How to Do Q & A in Your Presentations


Should you have a Q and A session? In general, it is an old stale model. When you ask, “Are there any questions?” typically the audience has not been given enough notice and it takes people too much time to come up with questions. Then no one raises their hands, and your talk is over. It is an embarrassing way to end. For the most part, especially with shorter and shorter talks being required these days, you never want to have Q and A.

Today, with shorter speaking times, you have got to be more concise with your words. Delivering a clear message is key. This is another reason you need to rehearse effectively. There is no time to warm up on stage. You only have a short amount of time to build rapport with your audience, deliver your teaching points, and close for the business. Make every second count.

What to Do Instead of a Q & A Time

Since there is no time for questions, there is something you can do instead.  What you can say is, “I know you have a lot of questions and I want to answer them. I will be standing at my booth, come and ask me anything you like.” Then be where you said you are going to be because whoever walks up to you to ask you a question, are your hot leads.

When they come up to you and ask their question, do not answer it. Instead, say, “That is a great question, but I’m afraid we’ll be interrupted. Would it be okay if you give me your business card and I will call you tomorrow?” They are satisfied and you are freed up your time to welcome anyone else that may have a question. It works like a charm. You have successfully attracted those people who are interested in your products or services.

In the virtual world, it is not as easy. You do not have physical contact and cannot get their business card. Instead, you can say, “I know you have a lot of questions and I want to answer them” and then choose one of the following approaches to use:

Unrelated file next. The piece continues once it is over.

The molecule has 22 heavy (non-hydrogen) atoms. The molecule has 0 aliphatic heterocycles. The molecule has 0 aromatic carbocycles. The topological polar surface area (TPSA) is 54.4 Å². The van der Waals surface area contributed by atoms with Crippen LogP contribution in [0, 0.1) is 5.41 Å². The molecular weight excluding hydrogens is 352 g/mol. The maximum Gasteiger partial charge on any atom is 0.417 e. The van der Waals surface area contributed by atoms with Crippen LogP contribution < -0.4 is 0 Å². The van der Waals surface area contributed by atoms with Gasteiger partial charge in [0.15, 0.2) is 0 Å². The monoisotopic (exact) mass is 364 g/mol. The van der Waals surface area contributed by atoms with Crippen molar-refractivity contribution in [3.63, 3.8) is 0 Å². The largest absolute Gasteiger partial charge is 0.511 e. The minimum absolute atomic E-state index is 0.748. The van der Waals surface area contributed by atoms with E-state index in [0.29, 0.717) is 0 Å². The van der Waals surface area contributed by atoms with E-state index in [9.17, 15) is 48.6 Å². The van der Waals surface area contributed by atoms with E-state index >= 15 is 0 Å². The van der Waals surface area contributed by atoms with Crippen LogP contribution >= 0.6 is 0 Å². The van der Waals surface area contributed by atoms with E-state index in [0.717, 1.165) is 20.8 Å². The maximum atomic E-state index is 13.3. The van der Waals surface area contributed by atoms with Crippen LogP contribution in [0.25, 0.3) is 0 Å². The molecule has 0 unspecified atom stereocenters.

• I am going to stay around – private chat me your question and I will be happy to answer it.
  • I am going to put my email in the chat, and you can email me your questions.
  • Let us set up a time to meet, and I will be happy to answer your questions. My calendar link is in the chat.

Sometimes event organizers may give you 15 minutes for your speech and 5 minutes for a question-and-answer session. Take the full 20 minutes for your talk and deliver more content.

If the organization you are speaking for insists on having a question-and-answer session, then here is how you handle it. Have a common question ready, a question that people typically ask you. When you are ready for the Q and A portion, you ask, “Are there any questions?” Wait one beat and then say, “A typical question that is asked me is, “What do I wear when I speak?” I go ahead and answer it. Then, I say, “Are there any more questions?” That will give people time to formulate a question and ask it. If there are no more questions, then I finish my talk.

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About the author 

Arvee Robinson

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